The London Plan is making its final weary way through the desks of the Mayor of London and the Secretary of State. In the end, there has been horse-trading and attempts to calm some of the wilder ideas of the Mayor; industrial land, tenures, small sites.
As some may know I have been an advocate of scrapping the London Plan. I won’t rehearse some of the arguments because you can see a recent article on this here. The reality is the time has come for a new approach that actually recognises that London, the third most populous city in Europe behind Istanbul and Moscow, is not a single, homogenous place but a collection of 33 London Boroughs, each with its own history that recognises the period in which they were developed. We need a stronger localised London system for planning.
This is why I applaud Government changes to the new London Plan in the area of tall buildings. London Mayor’s have always had tall buildings policies and in the early days of the Mayoralty, when tall buildings were not such a highlight of the city skyline, they were concentrated on a few city centre areas. The need for tall buildings has risen as the targets for housing have risen. But the Mayor now, effectively, has to surrender power over tall buildings to the local Boroughs and each Borough needs to write its own tall buildings strategy. In doing so, the Government has defined a tall building as being anything above 6 storeys. This is a great devolutionist policy, but there are dangers.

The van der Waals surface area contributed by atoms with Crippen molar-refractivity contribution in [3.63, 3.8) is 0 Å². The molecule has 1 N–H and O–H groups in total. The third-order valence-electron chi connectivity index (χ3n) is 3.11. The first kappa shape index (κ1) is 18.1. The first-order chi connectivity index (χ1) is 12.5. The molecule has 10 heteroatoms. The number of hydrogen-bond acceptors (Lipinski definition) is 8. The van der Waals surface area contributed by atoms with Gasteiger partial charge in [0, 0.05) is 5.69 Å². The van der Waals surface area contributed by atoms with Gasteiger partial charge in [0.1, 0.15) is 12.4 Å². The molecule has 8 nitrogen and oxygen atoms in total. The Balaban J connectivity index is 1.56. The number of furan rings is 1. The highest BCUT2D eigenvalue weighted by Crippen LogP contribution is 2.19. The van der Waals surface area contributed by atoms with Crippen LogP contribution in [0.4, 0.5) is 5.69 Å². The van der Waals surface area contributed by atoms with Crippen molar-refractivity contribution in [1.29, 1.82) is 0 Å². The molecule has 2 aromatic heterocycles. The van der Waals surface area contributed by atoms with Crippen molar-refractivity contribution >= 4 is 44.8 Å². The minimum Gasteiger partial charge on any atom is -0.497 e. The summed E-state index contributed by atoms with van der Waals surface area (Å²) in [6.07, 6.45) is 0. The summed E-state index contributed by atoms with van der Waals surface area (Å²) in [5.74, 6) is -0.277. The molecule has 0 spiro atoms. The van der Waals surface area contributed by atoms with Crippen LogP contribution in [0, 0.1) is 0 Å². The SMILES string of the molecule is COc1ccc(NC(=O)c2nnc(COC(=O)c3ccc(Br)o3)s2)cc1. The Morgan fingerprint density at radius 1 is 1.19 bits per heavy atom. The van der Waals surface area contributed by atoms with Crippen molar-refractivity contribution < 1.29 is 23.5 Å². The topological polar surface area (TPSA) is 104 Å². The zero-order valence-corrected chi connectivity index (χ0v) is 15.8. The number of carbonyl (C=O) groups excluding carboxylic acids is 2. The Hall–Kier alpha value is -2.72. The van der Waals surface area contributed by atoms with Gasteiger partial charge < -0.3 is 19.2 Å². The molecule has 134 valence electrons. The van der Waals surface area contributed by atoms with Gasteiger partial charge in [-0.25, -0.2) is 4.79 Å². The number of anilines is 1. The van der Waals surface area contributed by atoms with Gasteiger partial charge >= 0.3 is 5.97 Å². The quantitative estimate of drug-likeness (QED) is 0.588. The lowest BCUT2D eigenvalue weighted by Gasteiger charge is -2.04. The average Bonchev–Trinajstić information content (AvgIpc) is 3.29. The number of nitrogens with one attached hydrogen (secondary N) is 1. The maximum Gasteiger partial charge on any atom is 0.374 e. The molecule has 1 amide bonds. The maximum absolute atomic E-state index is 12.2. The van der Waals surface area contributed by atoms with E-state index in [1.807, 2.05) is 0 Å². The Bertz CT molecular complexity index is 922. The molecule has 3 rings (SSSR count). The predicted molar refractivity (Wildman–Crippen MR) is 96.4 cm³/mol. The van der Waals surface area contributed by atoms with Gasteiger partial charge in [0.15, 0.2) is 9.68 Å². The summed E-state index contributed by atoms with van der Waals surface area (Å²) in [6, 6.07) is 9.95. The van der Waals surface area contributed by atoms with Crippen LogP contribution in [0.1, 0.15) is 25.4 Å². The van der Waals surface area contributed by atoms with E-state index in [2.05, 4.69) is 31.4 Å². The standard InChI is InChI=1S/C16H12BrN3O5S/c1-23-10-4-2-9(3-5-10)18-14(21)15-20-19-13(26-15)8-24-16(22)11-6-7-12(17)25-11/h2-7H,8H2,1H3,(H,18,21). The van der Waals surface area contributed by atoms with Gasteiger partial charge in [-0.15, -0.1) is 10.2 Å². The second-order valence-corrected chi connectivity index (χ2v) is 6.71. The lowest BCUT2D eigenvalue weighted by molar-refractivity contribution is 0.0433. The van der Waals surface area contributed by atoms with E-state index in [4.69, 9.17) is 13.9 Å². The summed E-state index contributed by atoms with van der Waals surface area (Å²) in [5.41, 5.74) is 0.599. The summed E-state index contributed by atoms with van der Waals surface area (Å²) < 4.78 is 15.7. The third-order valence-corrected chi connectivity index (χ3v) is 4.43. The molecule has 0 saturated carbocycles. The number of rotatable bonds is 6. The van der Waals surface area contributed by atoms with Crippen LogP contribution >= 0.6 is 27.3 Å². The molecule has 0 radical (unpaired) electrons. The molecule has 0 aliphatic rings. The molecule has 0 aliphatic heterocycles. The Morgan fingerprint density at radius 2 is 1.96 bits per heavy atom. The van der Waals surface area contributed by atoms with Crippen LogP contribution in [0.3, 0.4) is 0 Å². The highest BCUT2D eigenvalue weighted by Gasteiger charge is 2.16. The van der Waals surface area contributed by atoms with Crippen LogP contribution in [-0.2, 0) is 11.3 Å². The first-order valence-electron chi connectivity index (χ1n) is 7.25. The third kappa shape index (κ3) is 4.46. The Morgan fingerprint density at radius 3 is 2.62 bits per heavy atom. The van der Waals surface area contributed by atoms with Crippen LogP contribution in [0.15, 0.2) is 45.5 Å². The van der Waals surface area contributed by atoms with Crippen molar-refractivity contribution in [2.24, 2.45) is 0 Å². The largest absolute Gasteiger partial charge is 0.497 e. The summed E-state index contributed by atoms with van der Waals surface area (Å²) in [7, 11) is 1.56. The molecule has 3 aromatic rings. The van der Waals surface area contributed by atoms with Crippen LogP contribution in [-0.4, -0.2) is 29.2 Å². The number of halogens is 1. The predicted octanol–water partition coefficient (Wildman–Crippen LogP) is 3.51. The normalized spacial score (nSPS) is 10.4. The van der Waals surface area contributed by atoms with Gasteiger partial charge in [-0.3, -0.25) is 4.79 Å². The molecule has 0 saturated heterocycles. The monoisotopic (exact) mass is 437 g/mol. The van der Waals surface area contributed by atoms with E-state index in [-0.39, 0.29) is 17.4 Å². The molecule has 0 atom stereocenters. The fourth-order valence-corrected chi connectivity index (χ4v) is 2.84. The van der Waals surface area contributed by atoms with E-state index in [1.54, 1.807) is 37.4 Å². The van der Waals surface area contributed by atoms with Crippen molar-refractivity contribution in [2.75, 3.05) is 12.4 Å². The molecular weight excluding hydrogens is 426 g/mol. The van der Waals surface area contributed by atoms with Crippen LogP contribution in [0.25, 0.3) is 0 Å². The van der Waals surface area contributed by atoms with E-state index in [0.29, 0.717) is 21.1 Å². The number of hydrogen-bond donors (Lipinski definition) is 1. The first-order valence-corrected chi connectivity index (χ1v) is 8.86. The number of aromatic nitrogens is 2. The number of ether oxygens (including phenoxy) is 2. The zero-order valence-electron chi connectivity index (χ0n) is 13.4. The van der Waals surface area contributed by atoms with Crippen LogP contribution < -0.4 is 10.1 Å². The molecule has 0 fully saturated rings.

The Councils are set targets for housing delivery. The targets mean more houses and higher densities. In an outer London Borough, this means they have to decide whether they build “up or out”. But, no one wants to build on the Green Belt and the public do not like tall buildings. There lies the dichotomy for an outer London Borough. So, whilst the power has been devolved to Boroughs, what happens next will be interesting.
Will there be a Borough brave enough to say “enough is enough” and set a policy for tall buildings that restricts height across the Borough to 6 storeys? That’s possible, but if they then try and write a local plan that does not show how it will meet its housing target its plan will probably never be signed off by the planning inspector. Developers who bought land with a minimum expectation of height will find themselves stuck with something that could never be policy compliant and locked into an inevitable circle of planning and appeal.
I can see many stand-offs across London between councillors and communities as they try to work this through — some might say these are exciting times.